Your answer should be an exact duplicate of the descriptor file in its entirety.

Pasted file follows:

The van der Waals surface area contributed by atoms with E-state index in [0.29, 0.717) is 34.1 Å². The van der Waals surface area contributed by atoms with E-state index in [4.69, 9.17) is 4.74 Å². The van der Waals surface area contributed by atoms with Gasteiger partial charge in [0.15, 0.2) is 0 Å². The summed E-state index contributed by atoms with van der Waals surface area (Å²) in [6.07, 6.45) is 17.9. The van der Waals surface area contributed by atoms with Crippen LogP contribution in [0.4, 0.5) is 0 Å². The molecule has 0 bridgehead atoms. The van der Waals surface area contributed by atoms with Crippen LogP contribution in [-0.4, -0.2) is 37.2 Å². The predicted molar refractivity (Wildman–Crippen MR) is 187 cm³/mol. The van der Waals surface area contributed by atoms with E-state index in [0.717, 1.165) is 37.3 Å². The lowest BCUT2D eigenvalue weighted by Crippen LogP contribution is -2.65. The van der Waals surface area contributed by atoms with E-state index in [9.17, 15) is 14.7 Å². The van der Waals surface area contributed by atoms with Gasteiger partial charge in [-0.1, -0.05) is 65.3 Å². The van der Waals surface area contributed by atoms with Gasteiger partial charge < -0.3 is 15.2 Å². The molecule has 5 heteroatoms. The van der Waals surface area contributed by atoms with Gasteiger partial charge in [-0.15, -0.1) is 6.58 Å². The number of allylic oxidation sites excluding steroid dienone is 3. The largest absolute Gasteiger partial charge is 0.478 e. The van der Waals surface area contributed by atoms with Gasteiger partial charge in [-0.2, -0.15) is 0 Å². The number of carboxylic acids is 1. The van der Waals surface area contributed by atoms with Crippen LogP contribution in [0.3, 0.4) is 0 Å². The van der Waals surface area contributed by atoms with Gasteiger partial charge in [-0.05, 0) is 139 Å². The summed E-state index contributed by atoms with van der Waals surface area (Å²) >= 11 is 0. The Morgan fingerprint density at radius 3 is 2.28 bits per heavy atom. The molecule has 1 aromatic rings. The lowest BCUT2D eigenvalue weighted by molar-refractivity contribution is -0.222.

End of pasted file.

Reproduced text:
The van der Waals surface area contributed by atoms with E-state index in [0.29, 0.717) is 34.1 Å². The van der Waals surface area contributed by atoms with E-state index in [4.69, 9.17) is 4.74 Å². The van der Waals surface area contributed by atoms with Gasteiger partial charge in [0.15, 0.2) is 0 Å². The summed E-state index contributed by atoms with van der Waals surface area (Å²) in [6.07, 6.45) is 17.9. The van der Waals surface area contributed by atoms with Crippen LogP contribution in [0.4, 0.5) is 0 Å². The molecule has 0 bridgehead atoms. The van der Waals surface area contributed by atoms with Crippen LogP contribution in [-0.4, -0.2) is 37.2 Å². The predicted molar refractivity (Wildman–Crippen MR) is 187 cm³/mol. The van der Waals surface area contributed by atoms with E-state index in [0.717, 1.165) is 37.3 Å². The lowest BCUT2D eigenvalue weighted by Crippen LogP contribution is -2.65. The van der Waals surface area contributed by atoms with E-state index in [9.17, 15) is 14.7 Å². The van der Waals surface area contributed by atoms with Gasteiger partial charge in [-0.1, -0.05) is 65.3 Å². The van der Waals surface area contributed by atoms with Gasteiger partial charge < -0.3 is 15.2 Å². The molecule has 5 heteroatoms. The van der Waals surface area contributed by atoms with Gasteiger partial charge in [-0.15, -0.1) is 6.58 Å². The number of allylic oxidation sites excluding steroid dienone is 3. The largest absolute Gasteiger partial charge is 0.478 e. The van der Waals surface area contributed by atoms with Gasteiger partial charge in [-0.2, -0.15) is 0 Å². The number of carboxylic acids is 1. The van der Waals surface area contributed by atoms with Crippen LogP contribution in [0.3, 0.4) is 0 Å². The van der Waals surface area contributed by atoms with Gasteiger partial charge in [-0.05, 0) is 139 Å². The summed E-state index contributed by atoms with van der Waals surface area (Å²) >= 11 is 0. The Morgan fingerprint density at radius 3 is 2.28 bits per heavy atom. The molecule has 1 aromatic rings. The lowest BCUT2D eigenvalue weighted by molar-refractivity contribution is -0.222.